Anyway, I read The Leopard Prince by Elizabeth Hoyt. Gosh, I love her books. They have a subtly distinctive voice, especially the Prince series, which takes place in 1760. I've learned more euphemisms for the erect external male member... I had actually started The Serpent Prince before I realized it wasn't the next one in the series. This "mistake" gave me permission to read #2 and then go back to #3 even though, as a general rule, I try to space out series to avoid the "they are all the same" syndrome. I just like Hoyt's books that much.
But in between the two princes, I read Fallen From Grace by Laura Leone. I'm going to count this as a TBR Tuesday book even though I ordered it recently and so it's not been in the house long. Perhaps because I'm so late to the party (this book was published in 2003), it feels like a TBR book.
Quick précis: Sara Diamond, a 35-year-old writer who has just been cut loose by her publisher, moves into an apartment building so reminiscent of Armistead Maupin's Tales of the City that its address might as well have been on Barbary Lane. Her apartment's front door is across the hall from Ryan Kinsmore's front door, but they share a balcony. (It took me a while to figure out a floor plan configuration that would allow that, but I managed it.) Ryan is a 26-year-old male prostitute.
Sara & Ryan fall in love. Which isn't the thing that interests me about this book. What interests me is how characters in this book argue. Take Sara and her sister, Miriam. Sara throws a housewarming party that lasts into the wee hours, and Miriam stays to help clean up. Miriam announces that she's a lesbian and that her friend, Jan, is really her lover. Sara takes this news badly. Here's a snippet of that fight:
[Sara] took a breath. "Okay, I'm sorry. I guess I'm not taking this very well."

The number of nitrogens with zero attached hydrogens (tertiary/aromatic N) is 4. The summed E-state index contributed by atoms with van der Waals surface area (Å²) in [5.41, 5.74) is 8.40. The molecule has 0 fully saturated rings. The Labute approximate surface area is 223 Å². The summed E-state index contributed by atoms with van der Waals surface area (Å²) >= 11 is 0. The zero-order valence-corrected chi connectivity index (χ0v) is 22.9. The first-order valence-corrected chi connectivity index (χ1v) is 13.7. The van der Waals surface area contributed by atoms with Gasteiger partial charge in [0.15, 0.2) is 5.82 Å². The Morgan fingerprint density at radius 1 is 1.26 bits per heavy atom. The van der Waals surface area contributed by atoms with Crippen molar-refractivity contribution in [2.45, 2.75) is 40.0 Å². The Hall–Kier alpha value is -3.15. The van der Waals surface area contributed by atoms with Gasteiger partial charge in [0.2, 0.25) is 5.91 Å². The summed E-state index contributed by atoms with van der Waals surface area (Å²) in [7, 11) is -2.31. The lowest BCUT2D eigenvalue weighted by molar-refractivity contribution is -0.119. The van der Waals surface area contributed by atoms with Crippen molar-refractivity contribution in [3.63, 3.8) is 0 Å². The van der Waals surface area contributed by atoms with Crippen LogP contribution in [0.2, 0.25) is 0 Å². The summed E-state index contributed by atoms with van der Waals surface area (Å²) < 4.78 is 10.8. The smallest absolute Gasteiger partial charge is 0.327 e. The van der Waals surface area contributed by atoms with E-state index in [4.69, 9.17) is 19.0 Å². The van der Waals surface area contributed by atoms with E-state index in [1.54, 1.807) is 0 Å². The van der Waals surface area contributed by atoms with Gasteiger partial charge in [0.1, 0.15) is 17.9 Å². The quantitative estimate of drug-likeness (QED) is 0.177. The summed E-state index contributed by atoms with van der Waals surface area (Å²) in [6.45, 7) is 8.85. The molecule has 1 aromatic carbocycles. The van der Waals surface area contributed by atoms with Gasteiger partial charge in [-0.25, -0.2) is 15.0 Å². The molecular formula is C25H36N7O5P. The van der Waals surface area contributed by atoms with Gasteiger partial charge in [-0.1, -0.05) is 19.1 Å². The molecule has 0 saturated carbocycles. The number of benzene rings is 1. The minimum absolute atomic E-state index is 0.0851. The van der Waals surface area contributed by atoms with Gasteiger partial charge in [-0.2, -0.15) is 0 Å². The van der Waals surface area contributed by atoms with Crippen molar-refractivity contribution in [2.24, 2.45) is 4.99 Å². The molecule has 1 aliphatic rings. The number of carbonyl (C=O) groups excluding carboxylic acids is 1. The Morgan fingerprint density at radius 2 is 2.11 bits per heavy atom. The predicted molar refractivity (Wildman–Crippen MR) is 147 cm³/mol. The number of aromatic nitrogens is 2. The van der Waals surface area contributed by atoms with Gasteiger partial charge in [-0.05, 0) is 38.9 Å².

"But you've really kicked my legs out from under me," Sara said.
"Right. Because God forbid you should have a sister who's a lesbian."
"I didn't mean it that way."
"Didn't you?" Miriam challenged.
"What did you expect me to say?"
"Pretty much this, in fact! You are so uptight, Sara!"
"Miriam, that's not f--"
"But I guess I hoped that because you've found someone," Miriam said, "you'd be happy that I've found someone."
"Look, I just really never expected --"
"Of course, that was before I knew --
"--that your 'someone' --"
"--that you don't even have the guts to tell Ryan how you feel about him!"
"--was another woman!"
and so on. I have a couple problems with this exchange but even less credible to me was the scene 20 pages later where the sisters make up, using phrases like "I was confrontational and defensive," with (one can only assume) a straight face. Apologies, in my experience, never sound like they were prompted by Dr. Phil (more's the pity).
I also found Sara's fights with Ryan to be a bit incredible. Those arguments were also very angry and involved a lot of crosstalk. Doesn't anyone breathe in these scenes? Doesn't anyone stop and think about what they're saying or what's being said to them? I'm not sure I believed these fights . . . but more importantly, they confused me. It's not nice to make the reader go back and read dialogue twice just to figure out who's saying what and why. Plus, that second read completely defeats the purpose of all that crosstalk, namely to show how angry the characters were.
Here's a situation where I suspect a little artfulness could have helped. Maybe some internal dialogue would have made the fight clearer and thus more powerful. Give these people a chance to react. Give them some air. Give the reader a break!
I mentioned at the top of this post that I love Elizabeth Hoyt's books so much I'm reading consecutive novels in her Prince series with barely a break in between. The risk is that I'll get tired of her voice, that I'll start to notice phrases unique to her writing recurring with unseemly frequency. Fallen From Grace reminded me that this problem can happen within a single volume. Leone's writing is generally very good, a quality we notice more by the absence of annoyance than by the appearance of anything specific. But when an author has coined an expression that no one else uses, it's good to know that and avoid using it more than once.
In Leone's case, the expression is "puff of laughter." I know what she's trying to trying to express -- it's that "Huh," half-laugh that people use when they're not really amused (or not enough for "real" laughter). But four times in one book? Way too much. It became noticeable, then annoying, then bad enough for me to blog about it. As a general rule, nothing should stick out that much.